My first Dell laptop was an i7500.  Twice the display crapped out and I sent it back under warranty.  It was back in under 3 days each time.  However, I have a hard time believing that Dell will send a guy on site to fix major mechanical breakage or a display. 

I just don't believe it.  It suspect that the guy will show up, shrug his shoulders, put it in a box and send it back.

My i8200 is coming up on its 1 year anniversary this November.  The case is a much better mechanical design than the i7500, and I've had no trouble with the unit.

nat ersoz
Friday, September 19, 2003

I had a display crap out. I didn't have onsite, but was led to believe that if I did, the guy would come out and take care of it.
Note that replacing a laptop display is pretty straightforward; the problem is the parts


Friday, September 19, 2003

I think with next-day on-site, they'd send the parts overnight to the tech.  However, that requires Dell being able to diagnose the problem to some degree over the phone, and then predict which parts will be necessary.  If it's something basic like replacing a display or motherboard, no problem.  If it's more esoteric, who knows.

Robert Jacobson
Friday, September 19, 2003

I bought a used Dell Latitude laptop from my BIL (who bought it from his company when they went under).  Warranty and official ownership stayed linked to the defunct company.

Trying to upgrade it, I accidentally wiped the BIOS, slagging it.

On a whim, I checked Dell's website - still under warranty.  I called, and they sent a guy to my office the next day to fix it.  Never questioned that I wasn't the official owner listed in their records, or that I was in a different city than the company that owned it.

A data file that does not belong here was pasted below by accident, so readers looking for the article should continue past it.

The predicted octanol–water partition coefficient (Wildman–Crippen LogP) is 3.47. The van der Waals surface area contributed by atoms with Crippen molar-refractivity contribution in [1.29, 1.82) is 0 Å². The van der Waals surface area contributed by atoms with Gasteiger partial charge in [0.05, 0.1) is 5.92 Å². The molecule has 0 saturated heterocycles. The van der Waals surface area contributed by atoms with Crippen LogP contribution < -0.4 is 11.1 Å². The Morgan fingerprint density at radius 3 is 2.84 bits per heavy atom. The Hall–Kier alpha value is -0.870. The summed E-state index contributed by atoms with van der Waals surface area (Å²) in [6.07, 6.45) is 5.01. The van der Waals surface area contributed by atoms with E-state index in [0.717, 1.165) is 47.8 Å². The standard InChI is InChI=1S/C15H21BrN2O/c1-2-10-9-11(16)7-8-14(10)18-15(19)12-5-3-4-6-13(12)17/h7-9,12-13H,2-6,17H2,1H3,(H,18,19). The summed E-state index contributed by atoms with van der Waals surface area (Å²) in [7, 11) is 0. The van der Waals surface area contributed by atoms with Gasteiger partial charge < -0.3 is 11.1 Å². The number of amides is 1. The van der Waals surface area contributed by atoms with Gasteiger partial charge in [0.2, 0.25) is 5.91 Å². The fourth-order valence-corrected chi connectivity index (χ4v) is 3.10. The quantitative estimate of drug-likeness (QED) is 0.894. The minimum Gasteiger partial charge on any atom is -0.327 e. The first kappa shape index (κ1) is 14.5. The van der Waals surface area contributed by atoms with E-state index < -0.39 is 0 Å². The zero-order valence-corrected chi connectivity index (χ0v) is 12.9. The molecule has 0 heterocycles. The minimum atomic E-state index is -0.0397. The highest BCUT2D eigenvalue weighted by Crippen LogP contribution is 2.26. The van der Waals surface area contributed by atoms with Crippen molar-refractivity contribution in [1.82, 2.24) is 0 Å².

I was really impressed by the service.  Granted, I don't know how much they paid for that warranty, but it was nice for me

Saturday, September 20, 2003

We have the E option on all our machines. The times we needed it, Dell (well, not Dell but the company they outsource to) did show up next business day and repaired the machine. What can be a pain is convincing Dell on the phone that the macjhine needs a hardware repair, but once you are past that, evrything is rosy.

Just me (Sir to you)
Saturday, September 20, 2003

I've had two experiences with Dell's warranty operations in 10 years.

First time, a laptop blew up on Sunday night - called Dell tech support that same Sunday night.  Monday the Airborne guy came and picked it up.  Wednesday (of the same week) it was delivered back to me repaired and the BIOS updated.

Second time, a laptop battery failed on Saturday.  No big problem, I had a backup battery, called it in Saturday anyway.  Monday (two days later) Airborne delivered a new battery and took the dead one away.

Needless to say, I am a happy customer and they get our laptop business.

Mitch & Murray (from downtown)
Saturday, September 20, 2003

The other advantage of on-site is the data stored on the machine.
If you send it off for repair nobody says you get the same machine ( and harddrive back ). So you have to back everything up first - then maybe reinstall.

Plus if it is company data - are you allowed to send it off for repair without wiping everything - I'm not.
From other companies I have had repaired machines back with somebody elses system installed on them.

Martin Beckett
Monday, September 22, 2003

We have a company full of Dell's with the on-site guarantee on all of them, and this year we've had to call maybe 5 or so repairs (the laptops seem to have a habit of losing the display, though that may be due to bad handling), and every time the repair guy has shown up exactly the next business day and fixed the machine very quickly.

It's a huge relief, and worth every penny.

Antti Kurenniemi
Monday, September 22, 2003

My two cents: I have a personal Lattitude CPJ650 laptop that I bought from Dell Factory Outlet in 2001.  This unit seems to have a design flaw that causes the keyboard to occasionally need replacing due to the location of the keyboard ribbon near a major heat source.  I've had Dell on-site service come out twice and fix this with replacement keyboards, and it's always been painless for me to call, justify the repair, and schedule a session.

Ben Combee
Saturday, September 27, 2003